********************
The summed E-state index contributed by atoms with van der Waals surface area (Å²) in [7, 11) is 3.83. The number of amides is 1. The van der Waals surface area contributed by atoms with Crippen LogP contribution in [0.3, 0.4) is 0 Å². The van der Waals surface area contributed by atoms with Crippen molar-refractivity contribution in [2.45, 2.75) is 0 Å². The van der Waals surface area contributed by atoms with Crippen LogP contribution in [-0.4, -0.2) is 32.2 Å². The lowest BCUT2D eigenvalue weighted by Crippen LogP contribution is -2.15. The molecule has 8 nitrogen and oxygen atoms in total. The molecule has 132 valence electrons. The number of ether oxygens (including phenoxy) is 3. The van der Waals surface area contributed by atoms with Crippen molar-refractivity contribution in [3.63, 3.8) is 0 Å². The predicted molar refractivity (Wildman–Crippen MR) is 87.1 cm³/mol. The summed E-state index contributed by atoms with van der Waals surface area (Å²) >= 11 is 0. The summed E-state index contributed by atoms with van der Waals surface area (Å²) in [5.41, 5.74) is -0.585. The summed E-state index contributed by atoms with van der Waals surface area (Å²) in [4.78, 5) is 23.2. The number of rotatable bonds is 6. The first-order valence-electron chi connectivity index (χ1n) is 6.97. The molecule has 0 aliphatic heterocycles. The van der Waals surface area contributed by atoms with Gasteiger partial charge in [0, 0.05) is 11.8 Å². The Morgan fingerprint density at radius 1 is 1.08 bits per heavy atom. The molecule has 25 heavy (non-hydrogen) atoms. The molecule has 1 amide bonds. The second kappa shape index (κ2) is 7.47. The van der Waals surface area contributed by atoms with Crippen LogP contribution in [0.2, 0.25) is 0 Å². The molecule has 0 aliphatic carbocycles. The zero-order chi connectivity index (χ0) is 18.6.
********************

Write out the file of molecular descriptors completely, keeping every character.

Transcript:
The summed E-state index contributed by atoms with van der Waals surface area (Å²) in [7, 11) is 3.83. The number of amides is 1. The van der Waals surface area contributed by atoms with Crippen LogP contribution in [0.3, 0.4) is 0 Å². The van der Waals surface area contributed by atoms with Crippen molar-refractivity contribution in [2.45, 2.75) is 0 Å². The van der Waals surface area contributed by atoms with Crippen LogP contribution in [-0.4, -0.2) is 32.2 Å². The lowest BCUT2D eigenvalue weighted by Crippen LogP contribution is -2.15. The molecule has 8 nitrogen and oxygen atoms in total. The molecule has 132 valence electrons. The number of ether oxygens (including phenoxy) is 3. The van der Waals surface area contributed by atoms with Crippen molar-refractivity contribution in [3.63, 3.8) is 0 Å². The predicted molar refractivity (Wildman–Crippen MR) is 87.1 cm³/mol. The summed E-state index contributed by atoms with van der Waals surface area (Å²) >= 11 is 0. The summed E-state index contributed by atoms with van der Waals surface area (Å²) in [5.41, 5.74) is -0.585. The summed E-state index contributed by atoms with van der Waals surface area (Å²) in [4.78, 5) is 23.2. The number of rotatable bonds is 6. The first-order valence-electron chi connectivity index (χ1n) is 6.97. The molecule has 0 aliphatic heterocycles. The van der Waals surface area contributed by atoms with Gasteiger partial charge in [0, 0.05) is 11.8 Å². The Morgan fingerprint density at radius 1 is 1.08 bits per heavy atom. The molecule has 25 heavy (non-hydrogen) atoms. The molecule has 1 amide bonds. The second kappa shape index (κ2) is 7.47. The van der Waals surface area contributed by atoms with Crippen LogP contribution in [0.2, 0.25) is 0 Å². The molecule has 0 aliphatic carbocycles. The zero-order chi connectivity index (χ0) is 18.6.